Jul 5, 2012

Electricity retailers: do we really need them?

Electricity retailers are not really retailers at all -- they don’t deliver any product, apart from a bill. Now they're accused of standing in the way of the energy revolution. Why do we need them?

People understand what a retailer is: it’s where you go to buy and collect stuff — shoes, clothes, groceries, petrol and other items. They are the points of sale between the manufacturers and wholesalers, and the consumers.

But what about electricity retailers? Is that where you go to buy and collect electricity? Well, actually, no. Electricity retailers don’t actually deliver you any electricity at all. As the diagram below — taken from a presentation by UNSW electricity expert Hugh Outhred — will tell you, that comes straight from the generators via the transmission network and the distributors. And now, some of you will get electricity from solar PV modules on your roof.

Free Trial

Proudly annoying those in power since 2000.

Sign up for a FREE 21-day trial to keep reading and get the best of Crikey straight to your inbox

By starting a free trial, you agree to accept Crikey’s terms and conditions


Leave a comment

32 thoughts on “Electricity retailers: do we really need them?

  1. Frank Campbell

    For once, Parkinson is right

  2. Bryannai Baillieu

    Retailers are important so that the public maintains the delusion that there is competition in what is really a privatised monopoly. Silly!

  3. Hamis Hill

    Remote Mine Site electicity supply company PowerCorp has a device called PowerStore which aids in the mangement of supply and demand. They have a web site and have recently merged with another power company.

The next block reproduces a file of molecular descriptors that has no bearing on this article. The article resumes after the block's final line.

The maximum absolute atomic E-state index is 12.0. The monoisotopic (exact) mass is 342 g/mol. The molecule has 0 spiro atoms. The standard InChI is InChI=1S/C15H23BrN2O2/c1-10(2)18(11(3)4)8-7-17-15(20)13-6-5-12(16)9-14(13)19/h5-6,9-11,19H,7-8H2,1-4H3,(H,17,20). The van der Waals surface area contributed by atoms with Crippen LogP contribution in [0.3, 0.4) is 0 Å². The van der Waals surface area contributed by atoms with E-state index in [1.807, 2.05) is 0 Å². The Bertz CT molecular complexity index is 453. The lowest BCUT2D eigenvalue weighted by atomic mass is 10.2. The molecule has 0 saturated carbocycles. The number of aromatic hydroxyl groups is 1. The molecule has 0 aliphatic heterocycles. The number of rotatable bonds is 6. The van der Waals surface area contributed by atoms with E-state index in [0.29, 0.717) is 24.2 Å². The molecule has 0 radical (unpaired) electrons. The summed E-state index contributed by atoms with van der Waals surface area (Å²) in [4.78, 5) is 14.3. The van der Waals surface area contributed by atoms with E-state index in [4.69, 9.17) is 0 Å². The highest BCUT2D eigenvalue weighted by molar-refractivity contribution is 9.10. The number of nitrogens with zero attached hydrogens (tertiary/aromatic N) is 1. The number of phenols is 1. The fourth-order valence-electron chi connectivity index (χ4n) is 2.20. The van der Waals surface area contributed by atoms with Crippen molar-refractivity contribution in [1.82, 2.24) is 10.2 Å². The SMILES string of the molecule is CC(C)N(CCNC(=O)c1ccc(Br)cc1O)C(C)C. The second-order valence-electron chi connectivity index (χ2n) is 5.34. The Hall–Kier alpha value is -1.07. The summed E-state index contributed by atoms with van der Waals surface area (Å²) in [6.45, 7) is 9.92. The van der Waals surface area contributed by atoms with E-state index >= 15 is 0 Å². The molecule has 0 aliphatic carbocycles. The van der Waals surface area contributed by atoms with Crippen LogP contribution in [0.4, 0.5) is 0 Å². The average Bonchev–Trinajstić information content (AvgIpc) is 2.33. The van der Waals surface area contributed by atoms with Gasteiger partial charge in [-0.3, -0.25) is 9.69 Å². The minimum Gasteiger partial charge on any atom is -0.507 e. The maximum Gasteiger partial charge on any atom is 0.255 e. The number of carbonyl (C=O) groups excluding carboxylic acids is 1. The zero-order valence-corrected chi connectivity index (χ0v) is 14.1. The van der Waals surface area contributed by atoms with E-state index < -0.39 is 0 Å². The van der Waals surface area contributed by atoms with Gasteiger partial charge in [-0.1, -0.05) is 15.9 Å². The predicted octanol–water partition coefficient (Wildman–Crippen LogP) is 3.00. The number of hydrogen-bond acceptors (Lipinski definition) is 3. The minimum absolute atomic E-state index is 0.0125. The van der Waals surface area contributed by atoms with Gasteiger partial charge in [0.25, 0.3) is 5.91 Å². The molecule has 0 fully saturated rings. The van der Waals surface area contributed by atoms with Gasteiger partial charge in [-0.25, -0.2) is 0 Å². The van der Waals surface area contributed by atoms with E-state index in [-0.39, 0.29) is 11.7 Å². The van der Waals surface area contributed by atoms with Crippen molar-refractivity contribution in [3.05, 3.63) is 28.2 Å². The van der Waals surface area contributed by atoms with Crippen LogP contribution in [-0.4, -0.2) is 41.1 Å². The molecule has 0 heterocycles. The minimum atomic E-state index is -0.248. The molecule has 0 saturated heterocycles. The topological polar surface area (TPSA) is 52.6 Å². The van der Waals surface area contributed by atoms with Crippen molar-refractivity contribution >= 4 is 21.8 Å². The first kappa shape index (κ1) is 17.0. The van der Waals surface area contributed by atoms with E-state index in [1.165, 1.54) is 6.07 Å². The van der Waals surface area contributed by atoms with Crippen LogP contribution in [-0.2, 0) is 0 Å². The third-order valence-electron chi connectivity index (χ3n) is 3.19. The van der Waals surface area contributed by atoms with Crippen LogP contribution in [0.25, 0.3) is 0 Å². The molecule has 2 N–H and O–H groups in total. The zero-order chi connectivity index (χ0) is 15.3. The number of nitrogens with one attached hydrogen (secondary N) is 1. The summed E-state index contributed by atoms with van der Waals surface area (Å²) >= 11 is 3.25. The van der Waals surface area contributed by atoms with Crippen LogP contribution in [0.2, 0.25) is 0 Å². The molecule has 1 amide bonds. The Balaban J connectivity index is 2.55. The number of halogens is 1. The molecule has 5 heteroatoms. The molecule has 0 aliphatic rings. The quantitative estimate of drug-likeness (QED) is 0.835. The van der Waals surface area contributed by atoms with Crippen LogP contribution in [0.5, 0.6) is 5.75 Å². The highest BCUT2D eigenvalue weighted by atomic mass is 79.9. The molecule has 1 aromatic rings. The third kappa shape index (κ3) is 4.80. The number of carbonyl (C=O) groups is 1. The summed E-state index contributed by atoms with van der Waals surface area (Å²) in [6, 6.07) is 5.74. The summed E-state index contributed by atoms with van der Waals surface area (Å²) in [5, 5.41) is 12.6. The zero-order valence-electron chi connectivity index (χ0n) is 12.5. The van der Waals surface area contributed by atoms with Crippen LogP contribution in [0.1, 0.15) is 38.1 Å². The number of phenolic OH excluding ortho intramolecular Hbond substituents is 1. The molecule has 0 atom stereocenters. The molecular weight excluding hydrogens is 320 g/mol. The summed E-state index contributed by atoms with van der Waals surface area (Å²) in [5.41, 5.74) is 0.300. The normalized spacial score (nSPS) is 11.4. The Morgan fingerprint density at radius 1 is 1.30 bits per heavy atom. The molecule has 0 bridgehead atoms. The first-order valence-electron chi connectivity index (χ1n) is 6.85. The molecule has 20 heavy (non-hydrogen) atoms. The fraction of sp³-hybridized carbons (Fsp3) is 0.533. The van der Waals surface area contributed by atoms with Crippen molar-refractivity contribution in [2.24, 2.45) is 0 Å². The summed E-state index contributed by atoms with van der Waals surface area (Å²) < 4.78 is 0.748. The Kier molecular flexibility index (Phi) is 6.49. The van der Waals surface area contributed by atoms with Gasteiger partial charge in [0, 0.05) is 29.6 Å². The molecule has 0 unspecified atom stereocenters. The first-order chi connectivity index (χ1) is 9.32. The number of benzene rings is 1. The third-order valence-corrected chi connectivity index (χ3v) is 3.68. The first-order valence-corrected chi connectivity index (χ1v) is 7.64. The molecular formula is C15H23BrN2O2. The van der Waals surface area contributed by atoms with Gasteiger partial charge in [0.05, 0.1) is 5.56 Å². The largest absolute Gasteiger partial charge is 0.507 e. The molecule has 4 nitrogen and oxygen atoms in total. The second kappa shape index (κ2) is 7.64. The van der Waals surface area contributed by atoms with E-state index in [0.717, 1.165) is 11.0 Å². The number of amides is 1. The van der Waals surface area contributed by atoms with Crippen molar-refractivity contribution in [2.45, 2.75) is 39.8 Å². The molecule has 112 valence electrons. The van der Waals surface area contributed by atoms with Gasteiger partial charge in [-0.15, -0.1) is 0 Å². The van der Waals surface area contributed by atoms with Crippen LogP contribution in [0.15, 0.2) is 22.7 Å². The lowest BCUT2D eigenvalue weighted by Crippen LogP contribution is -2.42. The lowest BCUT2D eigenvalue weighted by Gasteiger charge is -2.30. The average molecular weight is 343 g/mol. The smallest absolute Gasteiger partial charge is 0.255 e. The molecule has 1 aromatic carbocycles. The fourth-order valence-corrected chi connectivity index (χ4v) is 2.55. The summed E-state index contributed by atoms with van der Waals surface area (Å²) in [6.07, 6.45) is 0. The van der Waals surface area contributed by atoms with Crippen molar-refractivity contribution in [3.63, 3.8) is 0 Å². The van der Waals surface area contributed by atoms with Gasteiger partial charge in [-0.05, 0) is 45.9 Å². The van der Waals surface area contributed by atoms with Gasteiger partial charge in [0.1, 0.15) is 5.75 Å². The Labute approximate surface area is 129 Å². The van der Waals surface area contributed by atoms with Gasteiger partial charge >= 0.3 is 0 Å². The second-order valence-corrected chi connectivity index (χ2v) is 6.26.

The concept of storage is the key to solving some of the problems in the article, especially for the
    energy service groups now getting together.
    PowerCorp is/was an energy service company of the sort postulated in the article.
    Do not see why their operations cannot be applied to slices of the grid of similar size to their remote mine site operations. And almost immediately, considering their long history of operation.
    Something similar to this established energy service business could knock the retailers off their pedestal.
    But don’t monopolies protect themselves by denying the very existence of competition.
    Remote area mine site energy provision? Suely nothing at all happens outside the Grid?
    All those mining ans electrical engineers? What would they know about energy? Ridiculous!

  4. Hamis Hill

    But don’t monopolies protect themselves by deying the very existence of competition?
    What happens at remote area mine sites beyond the Grid.
    Is someone already servicing their energy needs?
    Are mining and electrical engineers involved? What would they know about energy and how to use it?
    Better not ask Eh?

  5. Scott

    “Last year, the major electricity retailers reported that the “churn” rate for 2010-11 was nearly 25%”